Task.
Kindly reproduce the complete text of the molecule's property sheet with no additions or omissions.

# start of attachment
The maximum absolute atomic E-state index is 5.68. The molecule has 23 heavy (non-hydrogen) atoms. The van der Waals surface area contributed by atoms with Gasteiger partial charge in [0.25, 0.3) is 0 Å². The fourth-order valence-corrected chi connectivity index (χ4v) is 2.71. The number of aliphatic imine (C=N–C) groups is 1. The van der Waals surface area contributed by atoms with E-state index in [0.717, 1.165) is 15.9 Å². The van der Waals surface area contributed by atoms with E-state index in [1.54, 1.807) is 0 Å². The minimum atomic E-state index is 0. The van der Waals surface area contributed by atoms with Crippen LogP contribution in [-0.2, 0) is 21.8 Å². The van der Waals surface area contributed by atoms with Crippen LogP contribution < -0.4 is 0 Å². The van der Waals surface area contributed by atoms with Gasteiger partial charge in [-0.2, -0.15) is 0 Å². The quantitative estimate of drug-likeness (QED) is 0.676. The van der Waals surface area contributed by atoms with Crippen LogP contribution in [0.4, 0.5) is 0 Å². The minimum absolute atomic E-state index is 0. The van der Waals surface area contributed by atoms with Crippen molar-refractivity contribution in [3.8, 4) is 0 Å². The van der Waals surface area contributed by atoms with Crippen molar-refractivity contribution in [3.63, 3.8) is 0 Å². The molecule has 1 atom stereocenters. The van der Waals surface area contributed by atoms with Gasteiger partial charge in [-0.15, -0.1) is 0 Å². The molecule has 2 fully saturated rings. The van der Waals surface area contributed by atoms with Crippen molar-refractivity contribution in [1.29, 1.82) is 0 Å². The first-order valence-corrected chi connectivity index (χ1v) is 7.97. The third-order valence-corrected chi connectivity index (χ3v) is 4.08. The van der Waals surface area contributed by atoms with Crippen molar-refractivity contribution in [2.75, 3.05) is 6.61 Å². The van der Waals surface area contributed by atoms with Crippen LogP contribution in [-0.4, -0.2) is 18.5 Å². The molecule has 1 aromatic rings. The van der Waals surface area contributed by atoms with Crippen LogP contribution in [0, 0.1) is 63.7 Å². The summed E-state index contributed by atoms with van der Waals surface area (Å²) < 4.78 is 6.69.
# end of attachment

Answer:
The maximum absolute atomic E-state index is 5.68. The molecule has 23 heavy (non-hydrogen) atoms. The van der Waals surface area contributed by atoms with Gasteiger partial charge in [0.25, 0.3) is 0 Å². The fourth-order valence-corrected chi connectivity index (χ4v) is 2.71. The number of aliphatic imine (C=N–C) groups is 1. The van der Waals surface area contributed by atoms with E-state index in [0.717, 1.165) is 15.9 Å². The van der Waals surface area contributed by atoms with E-state index in [1.54, 1.807) is 0 Å². The minimum atomic E-state index is 0. The van der Waals surface area contributed by atoms with Crippen LogP contribution in [-0.2, 0) is 21.8 Å². The van der Waals surface area contributed by atoms with Crippen LogP contribution < -0.4 is 0 Å². The van der Waals surface area contributed by atoms with Gasteiger partial charge in [-0.2, -0.15) is 0 Å². The quantitative estimate of drug-likeness (QED) is 0.676. The van der Waals surface area contributed by atoms with Crippen LogP contribution in [0.4, 0.5) is 0 Å². The minimum absolute atomic E-state index is 0. The van der Waals surface area contributed by atoms with Crippen molar-refractivity contribution in [3.8, 4) is 0 Å². The van der Waals surface area contributed by atoms with Crippen molar-refractivity contribution in [3.63, 3.8) is 0 Å². The molecule has 1 atom stereocenters. The van der Waals surface area contributed by atoms with Gasteiger partial charge in [-0.15, -0.1) is 0 Å². The molecule has 2 fully saturated rings. The van der Waals surface area contributed by atoms with Crippen molar-refractivity contribution in [1.29, 1.82) is 0 Å². The first-order valence-corrected chi connectivity index (χ1v) is 7.97. The third-order valence-corrected chi connectivity index (χ3v) is 4.08. The van der Waals surface area contributed by atoms with Crippen molar-refractivity contribution in [2.75, 3.05) is 6.61 Å². The van der Waals surface area contributed by atoms with Crippen LogP contribution in [-0.4, -0.2) is 18.5 Å². The molecule has 1 aromatic rings. The van der Waals surface area contributed by atoms with Crippen LogP contribution in [0, 0.1) is 63.7 Å². The summed E-state index contributed by atoms with van der Waals surface area (Å²) < 4.78 is 6.69.